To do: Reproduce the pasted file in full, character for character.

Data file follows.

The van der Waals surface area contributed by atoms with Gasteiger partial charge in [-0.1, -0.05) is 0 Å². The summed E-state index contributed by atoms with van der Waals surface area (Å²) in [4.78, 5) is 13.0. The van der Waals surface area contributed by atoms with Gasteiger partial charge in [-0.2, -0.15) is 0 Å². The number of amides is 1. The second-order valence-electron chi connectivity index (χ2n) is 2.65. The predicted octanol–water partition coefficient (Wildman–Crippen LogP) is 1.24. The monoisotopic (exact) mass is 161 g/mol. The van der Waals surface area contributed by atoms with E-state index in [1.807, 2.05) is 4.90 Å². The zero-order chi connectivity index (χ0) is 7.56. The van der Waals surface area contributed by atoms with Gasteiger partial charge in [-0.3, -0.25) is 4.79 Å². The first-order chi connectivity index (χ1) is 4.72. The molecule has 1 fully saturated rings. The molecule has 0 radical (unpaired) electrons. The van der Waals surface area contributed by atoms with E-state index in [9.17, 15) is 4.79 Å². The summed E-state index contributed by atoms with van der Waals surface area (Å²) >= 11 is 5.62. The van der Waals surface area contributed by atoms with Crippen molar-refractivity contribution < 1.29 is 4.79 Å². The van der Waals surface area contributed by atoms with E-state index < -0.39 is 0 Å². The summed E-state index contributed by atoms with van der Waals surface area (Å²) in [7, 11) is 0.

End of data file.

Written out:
The van der Waals surface area contributed by atoms with Gasteiger partial charge in [-0.1, -0.05) is 0 Å². The summed E-state index contributed by atoms with van der Waals surface area (Å²) in [4.78, 5) is 13.0. The van der Waals surface area contributed by atoms with Gasteiger partial charge in [-0.2, -0.15) is 0 Å². The number of amides is 1. The second-order valence-electron chi connectivity index (χ2n) is 2.65. The predicted octanol–water partition coefficient (Wildman–Crippen LogP) is 1.24. The monoisotopic (exact) mass is 161 g/mol. The van der Waals surface area contributed by atoms with E-state index in [1.807, 2.05) is 4.90 Å². The zero-order chi connectivity index (χ0) is 7.56. The van der Waals surface area contributed by atoms with Gasteiger partial charge in [-0.3, -0.25) is 4.79 Å². The first-order chi connectivity index (χ1) is 4.72. The molecule has 1 fully saturated rings. The molecule has 0 radical (unpaired) electrons. The van der Waals surface area contributed by atoms with E-state index in [9.17, 15) is 4.79 Å². The summed E-state index contributed by atoms with van der Waals surface area (Å²) >= 11 is 5.62. The van der Waals surface area contributed by atoms with Crippen molar-refractivity contribution < 1.29 is 4.79 Å². The van der Waals surface area contributed by atoms with E-state index < -0.39 is 0 Å². The summed E-state index contributed by atoms with van der Waals surface area (Å²) in [7, 11) is 0.